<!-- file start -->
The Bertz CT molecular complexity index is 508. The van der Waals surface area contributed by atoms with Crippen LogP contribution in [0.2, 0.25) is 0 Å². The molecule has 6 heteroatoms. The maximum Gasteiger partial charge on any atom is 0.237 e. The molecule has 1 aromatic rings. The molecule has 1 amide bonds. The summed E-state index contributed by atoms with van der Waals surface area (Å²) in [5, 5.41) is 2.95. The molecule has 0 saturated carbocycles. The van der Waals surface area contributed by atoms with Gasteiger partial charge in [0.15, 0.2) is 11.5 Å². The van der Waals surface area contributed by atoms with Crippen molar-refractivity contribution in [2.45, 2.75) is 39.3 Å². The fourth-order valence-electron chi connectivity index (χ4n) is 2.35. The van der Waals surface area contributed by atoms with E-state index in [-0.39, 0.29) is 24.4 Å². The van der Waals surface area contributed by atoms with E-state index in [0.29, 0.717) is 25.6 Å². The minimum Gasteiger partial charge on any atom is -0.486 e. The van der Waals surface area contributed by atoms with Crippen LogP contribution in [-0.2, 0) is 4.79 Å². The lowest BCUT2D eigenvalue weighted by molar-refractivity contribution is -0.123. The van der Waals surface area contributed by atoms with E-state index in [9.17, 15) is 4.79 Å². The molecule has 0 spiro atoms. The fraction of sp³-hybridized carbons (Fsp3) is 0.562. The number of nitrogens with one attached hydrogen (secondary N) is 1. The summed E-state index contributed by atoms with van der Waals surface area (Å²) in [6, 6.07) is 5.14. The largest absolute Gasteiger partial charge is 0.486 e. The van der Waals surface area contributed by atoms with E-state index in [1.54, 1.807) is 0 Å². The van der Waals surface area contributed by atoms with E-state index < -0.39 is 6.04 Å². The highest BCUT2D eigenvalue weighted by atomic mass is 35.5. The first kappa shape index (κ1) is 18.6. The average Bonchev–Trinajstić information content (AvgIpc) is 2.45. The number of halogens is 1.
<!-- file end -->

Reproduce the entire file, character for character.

The Bertz CT molecular complexity index is 508. The van der Waals surface area contributed by atoms with Crippen LogP contribution in [0.2, 0.25) is 0 Å². The molecule has 6 heteroatoms. The maximum Gasteiger partial charge on any atom is 0.237 e. The molecule has 1 aromatic rings. The molecule has 1 amide bonds. The summed E-state index contributed by atoms with van der Waals surface area (Å²) in [5, 5.41) is 2.95. The molecule has 0 saturated carbocycles. The van der Waals surface area contributed by atoms with Gasteiger partial charge in [0.15, 0.2) is 11.5 Å². The van der Waals surface area contributed by atoms with Crippen molar-refractivity contribution in [2.45, 2.75) is 39.3 Å². The fourth-order valence-electron chi connectivity index (χ4n) is 2.35. The van der Waals surface area contributed by atoms with E-state index in [-0.39, 0.29) is 24.4 Å². The van der Waals surface area contributed by atoms with E-state index in [0.29, 0.717) is 25.6 Å². The minimum Gasteiger partial charge on any atom is -0.486 e. The van der Waals surface area contributed by atoms with Crippen LogP contribution in [-0.2, 0) is 4.79 Å². The lowest BCUT2D eigenvalue weighted by molar-refractivity contribution is -0.123. The van der Waals surface area contributed by atoms with E-state index in [9.17, 15) is 4.79 Å². The molecule has 0 spiro atoms. The fraction of sp³-hybridized carbons (Fsp3) is 0.562. The number of nitrogens with one attached hydrogen (secondary N) is 1. The summed E-state index contributed by atoms with van der Waals surface area (Å²) in [6, 6.07) is 5.14. The largest absolute Gasteiger partial charge is 0.486 e. The van der Waals surface area contributed by atoms with E-state index in [1.54, 1.807) is 0 Å². The van der Waals surface area contributed by atoms with E-state index < -0.39 is 6.04 Å². The highest BCUT2D eigenvalue weighted by atomic mass is 35.5. The first kappa shape index (κ1) is 18.6. The average Bonchev–Trinajstić information content (AvgIpc) is 2.45. The number of halogens is 1.